Development, Events

Matrix Theater celebrates Kwansmacus with Puppet Scrooge

The ghosts of Christmas past in this story are none other than the Supremes, but don’t worry. You don’t have to be a Scrooge to get to see them yourself.

The Matrix Theater presents a timeless story this season, but it’s one that’s updated to fit the particularities of present day Southwest Detroit. Matrix has a habit of presenting plays that address issues going on in its neighborhood. Its current production, Puppet Scrooge, is no exception.

Ebenezer has been swapped out for a Senora Pecunia Scrooge. Her vice is still greed (the root of her name means money in Latin, after all), but her shop sits on Michigan Ave.  The play still celebrates the holiday season, but the characters happen to celebrate Kwanzmacus (a Kwanza, Hanukkah, Christmas fusion) instead of the traditional Christmas. The script breathes new cultural air into a traditional play, and all is done to draw all kinds of people in. Sign language interpreters perform alongside every performance.

Puppet Scrooge is a musical puppet show hybrid. Between scenes, charmingly out of tune rats sing the story… all in traditional Christmas songs reworded to tell Pecunia’s story. Some other scenes call on the 60’s psychedelic sounds and some good old Motown. It’s really a mixed bag… fast paced and full of energy. Alongside the laughs, there’s social commentary, too. “I just found a job that doesn’t care I’m 14,” Tomito Cratchit’s sister says. “Now I can help pay for Tomito’s medicine.”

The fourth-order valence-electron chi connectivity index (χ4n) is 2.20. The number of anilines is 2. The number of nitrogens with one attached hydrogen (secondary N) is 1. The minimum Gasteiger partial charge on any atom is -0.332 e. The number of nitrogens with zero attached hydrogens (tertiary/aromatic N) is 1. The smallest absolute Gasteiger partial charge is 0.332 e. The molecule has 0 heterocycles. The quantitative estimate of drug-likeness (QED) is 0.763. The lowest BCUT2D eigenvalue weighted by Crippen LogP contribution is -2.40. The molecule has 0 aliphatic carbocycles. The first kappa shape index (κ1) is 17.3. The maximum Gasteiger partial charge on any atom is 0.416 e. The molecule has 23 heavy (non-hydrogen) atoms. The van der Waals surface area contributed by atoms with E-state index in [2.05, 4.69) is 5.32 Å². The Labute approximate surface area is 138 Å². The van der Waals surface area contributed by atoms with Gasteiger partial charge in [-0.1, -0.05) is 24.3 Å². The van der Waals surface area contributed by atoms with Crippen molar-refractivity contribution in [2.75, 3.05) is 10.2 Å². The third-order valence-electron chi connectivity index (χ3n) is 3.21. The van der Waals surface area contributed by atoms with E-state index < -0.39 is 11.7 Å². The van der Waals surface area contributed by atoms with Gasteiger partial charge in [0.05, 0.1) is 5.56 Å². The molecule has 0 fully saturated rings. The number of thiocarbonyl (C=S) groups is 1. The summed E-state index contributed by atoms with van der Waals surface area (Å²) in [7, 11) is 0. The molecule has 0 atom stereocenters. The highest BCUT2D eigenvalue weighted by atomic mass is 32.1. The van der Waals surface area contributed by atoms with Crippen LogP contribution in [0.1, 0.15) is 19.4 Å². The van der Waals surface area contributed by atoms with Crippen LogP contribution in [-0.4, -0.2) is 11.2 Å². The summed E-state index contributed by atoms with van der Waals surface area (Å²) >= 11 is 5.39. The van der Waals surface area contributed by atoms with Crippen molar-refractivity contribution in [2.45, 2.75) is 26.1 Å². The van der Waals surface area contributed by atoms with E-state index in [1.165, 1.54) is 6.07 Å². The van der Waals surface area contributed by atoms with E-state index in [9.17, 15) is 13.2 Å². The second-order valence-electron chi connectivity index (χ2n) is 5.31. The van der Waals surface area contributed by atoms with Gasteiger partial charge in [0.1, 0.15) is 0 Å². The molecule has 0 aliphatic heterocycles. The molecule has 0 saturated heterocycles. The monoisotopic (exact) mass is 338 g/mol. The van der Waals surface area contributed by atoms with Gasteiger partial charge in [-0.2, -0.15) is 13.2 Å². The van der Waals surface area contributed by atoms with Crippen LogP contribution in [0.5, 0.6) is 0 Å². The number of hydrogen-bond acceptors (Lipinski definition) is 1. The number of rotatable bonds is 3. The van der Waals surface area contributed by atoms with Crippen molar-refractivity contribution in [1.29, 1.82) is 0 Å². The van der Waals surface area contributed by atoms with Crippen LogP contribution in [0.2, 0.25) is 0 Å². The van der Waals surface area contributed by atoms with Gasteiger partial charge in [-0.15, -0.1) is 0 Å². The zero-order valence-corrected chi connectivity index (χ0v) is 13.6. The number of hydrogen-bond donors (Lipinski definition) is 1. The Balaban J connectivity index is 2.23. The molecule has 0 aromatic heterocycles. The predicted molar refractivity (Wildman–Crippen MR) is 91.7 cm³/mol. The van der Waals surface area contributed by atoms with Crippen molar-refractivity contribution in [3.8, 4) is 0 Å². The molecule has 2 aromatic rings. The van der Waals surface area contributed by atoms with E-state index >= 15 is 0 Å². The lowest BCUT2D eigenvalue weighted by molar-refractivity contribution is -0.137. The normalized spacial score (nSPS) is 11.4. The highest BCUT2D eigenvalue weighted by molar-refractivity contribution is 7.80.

Amazingly, the show was all pulled together by people with little or no experience in puppetry. Auditions, like so many others at Matrix Theater, were open to the community. Some seasoned veterans were cast, but many others showed up just curious about what this show was all about. It was also director Meranda Stuart’s first puppet show.

In just four weeks the group held auditions, rewrote the script, set up the stage, blocked the performance, recorded the audio track, held dress rehearsals and opened a totally smashing show.

“It took five all-nighters,” Stuart admits. “The longest part was the audio work. All of the puppet actors were the voices, and some folks have never really done voice acting before.”

More than a hundred years after it was written, we always seem to come back to A Christmas Carol during the holiday season. I asked Meranda why it seems to be such an enduring story. “The takeaway is that there’s always a moment when you can make a choice to just be joyful no matter what,” she says.  Even in Detroit and even when we experience things that leave us jaded and in pain or unhappy, there’s always the choice within us to be happy and to laugh. Out of the greatest pain, you can find the greatest calm.”

Puppet Scrooge is playing again this Friday, Saturday, and Sunday (December 16, 17, 18).  The box office will be open ahead of time, so you can call and reserve seats. For more information, visit

Photo credit: Karpov the Wrecked Train

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